Unfortunately, that’s the only BCBS plan available for purchase. BCBS of Texas stopped offering individual PPO plans at the beginning of 2016. They reportedly made this decision after individual market claims exceeded premiums by $400 million in 2014.
So I’m back to square one, with no ability to buy insurance that will allow me to go to either of these doctors or to buy a PPO, no matter how much money I have.
What’s even more frustrating is that, even if Dr. B did accept an HMO plan, I would first have to go to a primary care physician to get a referral to see a specialist. Never mind that I have five months of medical records with a specialist and a CT-scan showing that I need surgery. What’s more, getting a referral approved by an insurance company requires a herculean effort.
What’s the Solution For People Like Me?
To illustrate, a good friend of mine has had a shoulder injury for years that recently got way worse. As a self-employed lawyer, he has an HMO bought on the individual market. It took over a month to get approved to see an orthopedist, meanwhile he’s in moderate to severe pain and wearing a sling. Even his doctor admitted that getting in to see a specialist was a long shot.
But let’s say I were able to get that sought-after referral, I’d still have a deductible upwards of $7,000, unless I wanted to pay $500 a month for insurance. In that case, the out of pocket max is still fairly high.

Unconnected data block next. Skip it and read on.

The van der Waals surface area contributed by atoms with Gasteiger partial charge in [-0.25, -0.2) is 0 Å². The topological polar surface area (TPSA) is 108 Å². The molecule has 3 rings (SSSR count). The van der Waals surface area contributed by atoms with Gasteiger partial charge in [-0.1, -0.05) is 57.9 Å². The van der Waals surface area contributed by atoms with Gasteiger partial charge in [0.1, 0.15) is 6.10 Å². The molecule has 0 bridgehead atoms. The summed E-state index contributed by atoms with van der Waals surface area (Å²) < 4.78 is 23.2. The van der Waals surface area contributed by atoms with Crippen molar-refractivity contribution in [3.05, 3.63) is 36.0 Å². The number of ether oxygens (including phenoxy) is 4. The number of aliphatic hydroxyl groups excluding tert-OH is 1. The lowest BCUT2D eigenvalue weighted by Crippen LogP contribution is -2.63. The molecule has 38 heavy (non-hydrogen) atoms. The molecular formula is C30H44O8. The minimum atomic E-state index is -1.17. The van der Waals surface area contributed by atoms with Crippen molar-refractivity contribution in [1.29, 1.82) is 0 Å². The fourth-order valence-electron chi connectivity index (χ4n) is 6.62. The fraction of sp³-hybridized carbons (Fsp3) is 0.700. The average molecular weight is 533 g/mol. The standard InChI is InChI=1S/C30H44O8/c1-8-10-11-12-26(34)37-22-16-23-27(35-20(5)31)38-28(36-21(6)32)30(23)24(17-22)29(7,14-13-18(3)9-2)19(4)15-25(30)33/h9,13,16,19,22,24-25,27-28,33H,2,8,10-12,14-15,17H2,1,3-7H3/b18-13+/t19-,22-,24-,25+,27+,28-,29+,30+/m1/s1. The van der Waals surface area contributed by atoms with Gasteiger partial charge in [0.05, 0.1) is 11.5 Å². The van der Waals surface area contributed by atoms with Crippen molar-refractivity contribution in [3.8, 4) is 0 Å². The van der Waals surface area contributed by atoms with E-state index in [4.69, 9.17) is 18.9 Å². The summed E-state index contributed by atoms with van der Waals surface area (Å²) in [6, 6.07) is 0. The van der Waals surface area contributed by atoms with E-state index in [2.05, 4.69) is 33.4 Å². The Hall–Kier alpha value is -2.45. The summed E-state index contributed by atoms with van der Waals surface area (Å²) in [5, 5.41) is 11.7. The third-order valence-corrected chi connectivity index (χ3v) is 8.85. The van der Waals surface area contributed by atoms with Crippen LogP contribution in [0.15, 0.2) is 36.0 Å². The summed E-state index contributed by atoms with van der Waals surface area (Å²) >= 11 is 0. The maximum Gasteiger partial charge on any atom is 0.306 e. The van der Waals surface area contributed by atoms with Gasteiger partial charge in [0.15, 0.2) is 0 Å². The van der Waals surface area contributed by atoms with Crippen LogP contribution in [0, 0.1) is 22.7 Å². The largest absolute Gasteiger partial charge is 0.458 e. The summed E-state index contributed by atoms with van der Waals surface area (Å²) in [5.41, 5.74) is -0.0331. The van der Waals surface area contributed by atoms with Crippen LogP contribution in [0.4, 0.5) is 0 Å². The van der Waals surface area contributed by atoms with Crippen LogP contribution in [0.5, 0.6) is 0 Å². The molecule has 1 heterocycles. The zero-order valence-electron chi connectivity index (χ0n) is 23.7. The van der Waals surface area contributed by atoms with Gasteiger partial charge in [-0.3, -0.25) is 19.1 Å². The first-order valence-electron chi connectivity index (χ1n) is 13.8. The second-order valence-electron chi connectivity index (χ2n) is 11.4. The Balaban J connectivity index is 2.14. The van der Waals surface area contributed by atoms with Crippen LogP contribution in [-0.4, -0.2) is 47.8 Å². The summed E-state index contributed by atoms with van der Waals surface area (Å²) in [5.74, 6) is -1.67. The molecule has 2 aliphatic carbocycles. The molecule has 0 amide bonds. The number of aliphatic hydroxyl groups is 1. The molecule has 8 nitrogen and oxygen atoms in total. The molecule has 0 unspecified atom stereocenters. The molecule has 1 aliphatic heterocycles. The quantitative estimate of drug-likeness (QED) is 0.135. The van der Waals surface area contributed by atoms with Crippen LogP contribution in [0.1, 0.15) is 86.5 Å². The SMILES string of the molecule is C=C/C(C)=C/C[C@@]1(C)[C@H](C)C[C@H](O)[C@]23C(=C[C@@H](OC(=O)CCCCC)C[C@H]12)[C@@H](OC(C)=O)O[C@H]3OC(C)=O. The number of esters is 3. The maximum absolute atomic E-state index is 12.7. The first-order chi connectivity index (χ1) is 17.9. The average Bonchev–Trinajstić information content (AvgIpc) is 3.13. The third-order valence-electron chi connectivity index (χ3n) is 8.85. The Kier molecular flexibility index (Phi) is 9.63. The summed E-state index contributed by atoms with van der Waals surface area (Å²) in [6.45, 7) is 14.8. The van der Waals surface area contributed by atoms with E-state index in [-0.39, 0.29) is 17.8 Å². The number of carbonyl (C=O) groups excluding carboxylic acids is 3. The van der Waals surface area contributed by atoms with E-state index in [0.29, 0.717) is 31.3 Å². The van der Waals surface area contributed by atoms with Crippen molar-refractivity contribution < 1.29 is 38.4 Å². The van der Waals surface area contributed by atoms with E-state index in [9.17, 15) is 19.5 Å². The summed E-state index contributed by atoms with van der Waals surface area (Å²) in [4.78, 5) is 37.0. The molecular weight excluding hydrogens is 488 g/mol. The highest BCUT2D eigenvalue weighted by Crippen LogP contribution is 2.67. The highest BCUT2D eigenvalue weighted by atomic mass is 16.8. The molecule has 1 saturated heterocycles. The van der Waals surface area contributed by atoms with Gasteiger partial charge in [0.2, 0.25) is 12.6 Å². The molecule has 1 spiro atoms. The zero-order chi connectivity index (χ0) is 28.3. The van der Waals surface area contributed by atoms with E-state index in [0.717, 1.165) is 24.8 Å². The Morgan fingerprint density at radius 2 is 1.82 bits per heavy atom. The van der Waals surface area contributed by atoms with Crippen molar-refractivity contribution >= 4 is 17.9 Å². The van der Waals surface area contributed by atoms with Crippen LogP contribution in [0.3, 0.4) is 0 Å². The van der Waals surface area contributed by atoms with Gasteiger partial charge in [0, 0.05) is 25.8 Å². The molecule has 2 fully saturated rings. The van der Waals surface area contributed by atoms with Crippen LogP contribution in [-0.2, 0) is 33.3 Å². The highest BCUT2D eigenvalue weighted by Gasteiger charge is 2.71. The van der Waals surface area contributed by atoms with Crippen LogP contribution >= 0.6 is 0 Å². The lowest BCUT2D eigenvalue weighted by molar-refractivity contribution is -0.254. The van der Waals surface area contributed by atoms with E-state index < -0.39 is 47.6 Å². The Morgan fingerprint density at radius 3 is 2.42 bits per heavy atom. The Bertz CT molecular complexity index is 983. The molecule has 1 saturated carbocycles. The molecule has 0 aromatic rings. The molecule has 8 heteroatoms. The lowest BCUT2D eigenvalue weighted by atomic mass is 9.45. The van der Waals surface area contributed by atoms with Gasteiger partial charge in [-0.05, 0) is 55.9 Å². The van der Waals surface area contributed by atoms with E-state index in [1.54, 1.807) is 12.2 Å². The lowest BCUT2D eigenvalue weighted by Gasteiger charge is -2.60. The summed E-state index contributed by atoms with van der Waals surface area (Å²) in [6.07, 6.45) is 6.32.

So what’s my solution? I’m going to get surgery at the Surgical Center of Oklahoma, and pay for subsequent ENT check ups with Dr. A out-of-pocket.
The Surgical Center of Oklahoma is operated by doctors and anesthesiologists that work out prices directly with the patient. They charge a flat fee with no hidden costs. My surgery will cost $3500 plus the trip to Oklahoma City (thankfully just a six hour drive for me). This is potentially thousands of dollars less expensive than going through an insurance plan bought on the individual market.
This Is Healthcare In a Post-Obamacare World
This wouldn’t be the first time I’ve negotiated a price directly with a healthcare provider since getting my Obamacare-compliant individual insurance. I worked out a price I could afford with Dr. A and did direct pay to get a CT-scan of my sinuses in October.
Rather than go through insurance, which wouldn’t pay for the CT-scan anyway (at least not until I reached my $6,000 deductible), I called around and found the cheapest imaging center. You see, they don’t want to deal with insurance companies either, so they offer an enormous discount if you pay at the time of service. I was able to get a CT-scan for $247.
At the end of the day, I’m paying hundreds of dollars a month for an insurance plan that doesn’t cover the doctors I need to see and has such a high deductible that I end up paying for most costs out of pocket anyway. And it doesn’t even allow the use of a Health Savings Account.
Maybe there’s something I missed. Maybe there’s some fantastic plan out there, one that neither me nor my husband (who worked for years in healthcare policy) nor my lawyer friend could figure out. But I doubt it. This is just the reality of getting health care in the post-Obamacare world.